(pp. 307-316)
      Paul Valéry

      A friend who must bear me a grudge showed me the current issue of Les Marges. “There!” he said. I followed his index finger and read, in an articledevoted to poetry,that “Mallarme, after choosing a tried and tested artist as executor of his will, has seen—if the dead can still see—that this poet is repeating the exploits of Jean-Baptiste Rousseau.”

      “Well?” he said.

      “Well,” I answered, “that definition excludes me. ‘A tried and tested artist’—it could not be said that I have suffered many more trials or can be certified as having much more skill...

    • Literary Reminiscences
      (pp. 317-324)

      Mallarmé, whom you have perhaps read, or at least tried to read, is, as you know, a rather difficult author. I shall not talk about his work now; I shall merely say a few words about his personality. He was the most delightful, the most affable, the most courteous man one could imagine. You were received, when you went to visit him, by a man of very modest height with a noble face, a serious and gentle expres sion, and admirable eyes. His welcome was exquisitely graceful, almost that of another age. He had as it were reconstructed his social...

    • Last Visit to Mallarmé
      (pp. 325-328)

      I first began to see a great deal of Mallarme at a time when literature was almost the least of my concerns. Reading and writing were a trial to me, and I confess that some of this feeling persists in me to this day. The new preoccupations that seldom left me were self-awareness pursued for its own sake, the clarification of that awareness, and the effort to form a clear picture of my existence. This secret affliction estranges one from literature, even though it originates from there.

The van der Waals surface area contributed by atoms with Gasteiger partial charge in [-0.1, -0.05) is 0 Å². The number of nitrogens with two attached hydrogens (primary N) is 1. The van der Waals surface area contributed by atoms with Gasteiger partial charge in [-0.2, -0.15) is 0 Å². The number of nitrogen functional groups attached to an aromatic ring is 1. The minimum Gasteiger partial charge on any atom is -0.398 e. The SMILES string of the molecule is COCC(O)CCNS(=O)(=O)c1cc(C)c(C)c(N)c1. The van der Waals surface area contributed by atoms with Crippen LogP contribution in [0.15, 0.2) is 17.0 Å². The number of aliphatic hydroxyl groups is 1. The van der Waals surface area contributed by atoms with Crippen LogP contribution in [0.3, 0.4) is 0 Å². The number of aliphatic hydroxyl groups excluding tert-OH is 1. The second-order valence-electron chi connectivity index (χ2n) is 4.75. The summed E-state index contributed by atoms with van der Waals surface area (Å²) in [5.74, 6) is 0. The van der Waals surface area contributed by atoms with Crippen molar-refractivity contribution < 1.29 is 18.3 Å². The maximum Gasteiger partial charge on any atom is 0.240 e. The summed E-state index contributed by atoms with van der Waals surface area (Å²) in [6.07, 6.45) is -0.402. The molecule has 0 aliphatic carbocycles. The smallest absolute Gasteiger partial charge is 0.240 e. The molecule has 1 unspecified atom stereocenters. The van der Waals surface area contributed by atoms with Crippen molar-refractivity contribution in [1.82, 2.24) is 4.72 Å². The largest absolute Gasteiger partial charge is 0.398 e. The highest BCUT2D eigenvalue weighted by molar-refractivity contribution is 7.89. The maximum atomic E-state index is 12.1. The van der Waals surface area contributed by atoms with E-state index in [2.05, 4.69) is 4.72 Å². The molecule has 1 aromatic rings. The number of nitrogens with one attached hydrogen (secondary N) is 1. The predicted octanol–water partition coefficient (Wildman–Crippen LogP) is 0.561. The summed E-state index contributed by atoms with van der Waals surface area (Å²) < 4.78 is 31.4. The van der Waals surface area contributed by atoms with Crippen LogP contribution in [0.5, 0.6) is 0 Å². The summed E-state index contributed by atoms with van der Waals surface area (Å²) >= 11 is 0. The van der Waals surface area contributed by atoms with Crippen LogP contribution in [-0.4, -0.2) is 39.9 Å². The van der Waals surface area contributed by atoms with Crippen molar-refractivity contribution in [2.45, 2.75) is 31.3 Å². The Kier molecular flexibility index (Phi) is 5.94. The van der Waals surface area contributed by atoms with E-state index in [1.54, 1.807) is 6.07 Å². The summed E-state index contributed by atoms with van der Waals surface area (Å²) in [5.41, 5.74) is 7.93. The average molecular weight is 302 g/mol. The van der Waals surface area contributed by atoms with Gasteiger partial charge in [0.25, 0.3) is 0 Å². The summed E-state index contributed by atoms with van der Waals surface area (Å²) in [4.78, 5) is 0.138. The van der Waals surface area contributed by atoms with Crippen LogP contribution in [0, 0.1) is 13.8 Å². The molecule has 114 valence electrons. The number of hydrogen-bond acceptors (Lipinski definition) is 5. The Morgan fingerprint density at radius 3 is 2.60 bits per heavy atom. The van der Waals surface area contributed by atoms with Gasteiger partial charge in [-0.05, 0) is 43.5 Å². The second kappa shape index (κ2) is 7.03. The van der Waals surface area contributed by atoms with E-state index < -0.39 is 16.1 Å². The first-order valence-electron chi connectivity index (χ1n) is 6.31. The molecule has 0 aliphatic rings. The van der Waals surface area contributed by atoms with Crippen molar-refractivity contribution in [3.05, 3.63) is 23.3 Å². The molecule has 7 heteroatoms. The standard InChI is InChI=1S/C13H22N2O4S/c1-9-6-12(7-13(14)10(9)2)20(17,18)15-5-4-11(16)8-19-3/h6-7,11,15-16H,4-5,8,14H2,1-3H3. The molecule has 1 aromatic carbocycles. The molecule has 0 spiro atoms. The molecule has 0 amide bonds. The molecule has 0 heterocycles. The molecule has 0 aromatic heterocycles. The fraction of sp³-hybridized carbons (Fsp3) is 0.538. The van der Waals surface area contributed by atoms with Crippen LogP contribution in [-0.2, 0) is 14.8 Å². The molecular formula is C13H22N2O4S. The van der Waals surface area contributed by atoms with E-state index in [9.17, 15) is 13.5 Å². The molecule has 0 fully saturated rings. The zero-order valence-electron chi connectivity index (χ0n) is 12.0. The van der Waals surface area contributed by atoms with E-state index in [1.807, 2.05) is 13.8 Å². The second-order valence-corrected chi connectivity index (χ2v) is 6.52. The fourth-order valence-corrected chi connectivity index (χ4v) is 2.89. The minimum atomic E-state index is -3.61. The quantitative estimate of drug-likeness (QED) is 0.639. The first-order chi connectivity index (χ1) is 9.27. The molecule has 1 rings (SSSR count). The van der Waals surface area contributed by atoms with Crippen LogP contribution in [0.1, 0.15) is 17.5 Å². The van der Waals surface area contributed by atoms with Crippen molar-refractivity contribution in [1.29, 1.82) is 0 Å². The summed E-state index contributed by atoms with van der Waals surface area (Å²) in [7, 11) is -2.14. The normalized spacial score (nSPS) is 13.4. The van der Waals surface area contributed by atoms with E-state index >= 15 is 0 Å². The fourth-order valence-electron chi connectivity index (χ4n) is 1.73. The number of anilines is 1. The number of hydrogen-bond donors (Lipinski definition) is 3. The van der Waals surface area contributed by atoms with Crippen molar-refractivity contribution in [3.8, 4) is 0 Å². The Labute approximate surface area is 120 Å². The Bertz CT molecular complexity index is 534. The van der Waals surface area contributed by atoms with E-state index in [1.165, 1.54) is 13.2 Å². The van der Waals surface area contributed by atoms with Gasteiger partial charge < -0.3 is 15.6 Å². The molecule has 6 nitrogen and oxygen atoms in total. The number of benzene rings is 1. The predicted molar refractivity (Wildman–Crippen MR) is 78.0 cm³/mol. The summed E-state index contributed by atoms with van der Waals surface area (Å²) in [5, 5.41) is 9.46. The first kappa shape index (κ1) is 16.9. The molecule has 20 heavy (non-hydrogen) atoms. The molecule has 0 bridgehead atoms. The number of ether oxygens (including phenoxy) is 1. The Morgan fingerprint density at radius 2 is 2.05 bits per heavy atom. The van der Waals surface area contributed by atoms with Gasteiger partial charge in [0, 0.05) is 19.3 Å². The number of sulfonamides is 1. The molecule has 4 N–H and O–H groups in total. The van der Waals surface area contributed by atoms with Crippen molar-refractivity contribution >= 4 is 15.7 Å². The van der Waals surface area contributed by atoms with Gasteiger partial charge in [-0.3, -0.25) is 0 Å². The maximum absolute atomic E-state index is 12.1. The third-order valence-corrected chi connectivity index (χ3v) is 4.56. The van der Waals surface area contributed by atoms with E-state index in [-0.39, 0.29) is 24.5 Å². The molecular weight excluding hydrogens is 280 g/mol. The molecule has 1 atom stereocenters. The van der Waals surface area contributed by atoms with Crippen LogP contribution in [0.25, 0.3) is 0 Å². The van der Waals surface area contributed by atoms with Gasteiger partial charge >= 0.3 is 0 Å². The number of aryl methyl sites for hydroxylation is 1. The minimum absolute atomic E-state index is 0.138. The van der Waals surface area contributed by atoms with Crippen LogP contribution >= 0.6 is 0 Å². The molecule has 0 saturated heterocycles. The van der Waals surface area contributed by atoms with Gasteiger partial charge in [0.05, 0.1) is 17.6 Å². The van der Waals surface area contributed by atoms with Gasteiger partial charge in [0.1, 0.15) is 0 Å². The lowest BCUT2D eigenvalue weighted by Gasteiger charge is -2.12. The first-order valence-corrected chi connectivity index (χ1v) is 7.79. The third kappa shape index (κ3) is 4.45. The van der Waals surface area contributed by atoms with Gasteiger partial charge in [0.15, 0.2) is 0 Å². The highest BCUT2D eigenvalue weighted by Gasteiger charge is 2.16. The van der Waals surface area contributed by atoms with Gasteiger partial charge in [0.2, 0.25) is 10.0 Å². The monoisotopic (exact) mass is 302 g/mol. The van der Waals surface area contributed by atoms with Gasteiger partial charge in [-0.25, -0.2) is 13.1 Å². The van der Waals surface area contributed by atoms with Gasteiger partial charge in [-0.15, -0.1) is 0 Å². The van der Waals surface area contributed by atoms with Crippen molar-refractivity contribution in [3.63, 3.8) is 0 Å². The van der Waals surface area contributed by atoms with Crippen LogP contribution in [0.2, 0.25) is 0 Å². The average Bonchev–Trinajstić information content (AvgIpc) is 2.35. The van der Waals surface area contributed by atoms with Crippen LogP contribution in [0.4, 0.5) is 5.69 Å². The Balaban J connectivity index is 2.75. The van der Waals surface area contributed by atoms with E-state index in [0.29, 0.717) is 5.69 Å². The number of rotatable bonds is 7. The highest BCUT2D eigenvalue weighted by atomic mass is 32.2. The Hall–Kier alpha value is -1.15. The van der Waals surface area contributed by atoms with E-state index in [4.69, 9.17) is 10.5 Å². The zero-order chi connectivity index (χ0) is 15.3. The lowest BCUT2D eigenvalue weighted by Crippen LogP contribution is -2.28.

Meanwhile, in my inner system of values, Mallarmé was the figure that represented...

    • Stéphane Mallarmé
      (pp. 329-332)

      A telegram from his daughter, on September 9,1898, told me of the death of Mallarmé.

      The news to me was like one of those thunderbolts that strike to one’s depths and even destroy the power of speech. They leave our appearance unchanged and a visible sort of life goes on, but within there is an abyss.

      I no longer dared listen to myself, for I felt those intolerable few words waiting for me. From that day there have been certain subjects for reflection that I have truly ceased to consider. I had often thought of discussing them with Mallarme; they...

    (pp. 333-398)
    (pp. 399-430)
  9. NOTES
    (pp. 431-450)
  10. INDEX
    (pp. 451-464)
  11. Back Matter
    (pp. 465-465)